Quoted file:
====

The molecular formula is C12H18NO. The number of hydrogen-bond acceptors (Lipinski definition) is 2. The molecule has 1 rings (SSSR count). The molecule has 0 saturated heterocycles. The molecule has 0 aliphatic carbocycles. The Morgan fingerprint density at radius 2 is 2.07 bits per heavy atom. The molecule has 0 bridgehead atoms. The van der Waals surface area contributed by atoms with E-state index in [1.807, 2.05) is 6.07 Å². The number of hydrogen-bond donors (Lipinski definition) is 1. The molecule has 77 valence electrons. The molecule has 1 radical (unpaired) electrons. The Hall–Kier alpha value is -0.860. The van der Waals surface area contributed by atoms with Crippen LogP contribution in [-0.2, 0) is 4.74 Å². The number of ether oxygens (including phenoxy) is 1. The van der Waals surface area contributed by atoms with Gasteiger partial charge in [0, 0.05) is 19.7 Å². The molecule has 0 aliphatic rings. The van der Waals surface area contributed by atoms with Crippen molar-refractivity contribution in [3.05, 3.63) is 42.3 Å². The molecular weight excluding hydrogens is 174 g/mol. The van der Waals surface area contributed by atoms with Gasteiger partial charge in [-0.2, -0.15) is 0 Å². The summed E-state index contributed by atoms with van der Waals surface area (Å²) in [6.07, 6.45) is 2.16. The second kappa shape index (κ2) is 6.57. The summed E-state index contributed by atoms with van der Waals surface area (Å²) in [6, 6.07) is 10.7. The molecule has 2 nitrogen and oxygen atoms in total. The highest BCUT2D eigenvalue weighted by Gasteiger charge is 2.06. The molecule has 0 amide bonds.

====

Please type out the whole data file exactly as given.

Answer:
The molecular formula is C12H18NO. The number of hydrogen-bond acceptors (Lipinski definition) is 2. The molecule has 1 rings (SSSR count). The molecule has 0 saturated heterocycles. The molecule has 0 aliphatic carbocycles. The Morgan fingerprint density at radius 2 is 2.07 bits per heavy atom. The molecule has 0 bridgehead atoms. The van der Waals surface area contributed by atoms with E-state index in [1.807, 2.05) is 6.07 Å². The number of hydrogen-bond donors (Lipinski definition) is 1. The molecule has 77 valence electrons. The molecule has 1 radical (unpaired) electrons. The Hall–Kier alpha value is -0.860. The van der Waals surface area contributed by atoms with Crippen LogP contribution in [-0.2, 0) is 4.74 Å². The number of ether oxygens (including phenoxy) is 1. The van der Waals surface area contributed by atoms with Gasteiger partial charge in [0, 0.05) is 19.7 Å². The molecule has 0 aliphatic rings. The van der Waals surface area contributed by atoms with Crippen molar-refractivity contribution in [3.05, 3.63) is 42.3 Å². The molecular weight excluding hydrogens is 174 g/mol. The van der Waals surface area contributed by atoms with Gasteiger partial charge in [-0.2, -0.15) is 0 Å². The summed E-state index contributed by atoms with van der Waals surface area (Å²) in [6.07, 6.45) is 2.16. The second kappa shape index (κ2) is 6.57. The summed E-state index contributed by atoms with van der Waals surface area (Å²) in [6, 6.07) is 10.7. The molecule has 2 nitrogen and oxygen atoms in total. The highest BCUT2D eigenvalue weighted by Gasteiger charge is 2.06. The molecule has 0 amide bonds.